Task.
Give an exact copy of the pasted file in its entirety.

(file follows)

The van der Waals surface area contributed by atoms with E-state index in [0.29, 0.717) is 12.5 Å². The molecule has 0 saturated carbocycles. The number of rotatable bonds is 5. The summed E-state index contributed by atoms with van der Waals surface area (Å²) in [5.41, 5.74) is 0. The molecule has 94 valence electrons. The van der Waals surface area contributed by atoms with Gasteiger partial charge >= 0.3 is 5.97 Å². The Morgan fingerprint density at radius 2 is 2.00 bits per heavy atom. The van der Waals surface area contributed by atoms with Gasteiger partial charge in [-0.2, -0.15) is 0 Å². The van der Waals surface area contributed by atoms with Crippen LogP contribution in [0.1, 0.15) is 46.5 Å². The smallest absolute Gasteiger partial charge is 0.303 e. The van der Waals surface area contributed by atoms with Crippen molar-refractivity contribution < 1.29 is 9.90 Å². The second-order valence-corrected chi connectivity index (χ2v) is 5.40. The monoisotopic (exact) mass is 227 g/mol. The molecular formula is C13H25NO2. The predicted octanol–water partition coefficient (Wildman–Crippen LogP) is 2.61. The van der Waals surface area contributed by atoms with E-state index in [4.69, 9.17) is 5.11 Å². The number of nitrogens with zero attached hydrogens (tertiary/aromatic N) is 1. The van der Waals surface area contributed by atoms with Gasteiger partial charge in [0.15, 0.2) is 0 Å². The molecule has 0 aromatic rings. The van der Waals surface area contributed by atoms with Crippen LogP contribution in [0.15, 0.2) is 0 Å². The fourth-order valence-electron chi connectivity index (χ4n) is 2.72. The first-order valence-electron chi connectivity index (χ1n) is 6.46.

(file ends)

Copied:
The van der Waals surface area contributed by atoms with E-state index in [0.29, 0.717) is 12.5 Å². The molecule has 0 saturated carbocycles. The number of rotatable bonds is 5. The summed E-state index contributed by atoms with van der Waals surface area (Å²) in [5.41, 5.74) is 0. The molecule has 94 valence electrons. The van der Waals surface area contributed by atoms with Gasteiger partial charge >= 0.3 is 5.97 Å². The Morgan fingerprint density at radius 2 is 2.00 bits per heavy atom. The van der Waals surface area contributed by atoms with Gasteiger partial charge in [-0.2, -0.15) is 0 Å². The van der Waals surface area contributed by atoms with Crippen LogP contribution in [0.1, 0.15) is 46.5 Å². The smallest absolute Gasteiger partial charge is 0.303 e. The van der Waals surface area contributed by atoms with Crippen molar-refractivity contribution < 1.29 is 9.90 Å². The second-order valence-corrected chi connectivity index (χ2v) is 5.40. The monoisotopic (exact) mass is 227 g/mol. The molecular formula is C13H25NO2. The predicted octanol–water partition coefficient (Wildman–Crippen LogP) is 2.61. The van der Waals surface area contributed by atoms with E-state index in [4.69, 9.17) is 5.11 Å². The number of nitrogens with zero attached hydrogens (tertiary/aromatic N) is 1. The van der Waals surface area contributed by atoms with Gasteiger partial charge in [0.15, 0.2) is 0 Å². The molecule has 0 aromatic rings. The van der Waals surface area contributed by atoms with Crippen LogP contribution in [0.15, 0.2) is 0 Å². The fourth-order valence-electron chi connectivity index (χ4n) is 2.72. The first-order valence-electron chi connectivity index (χ1n) is 6.46.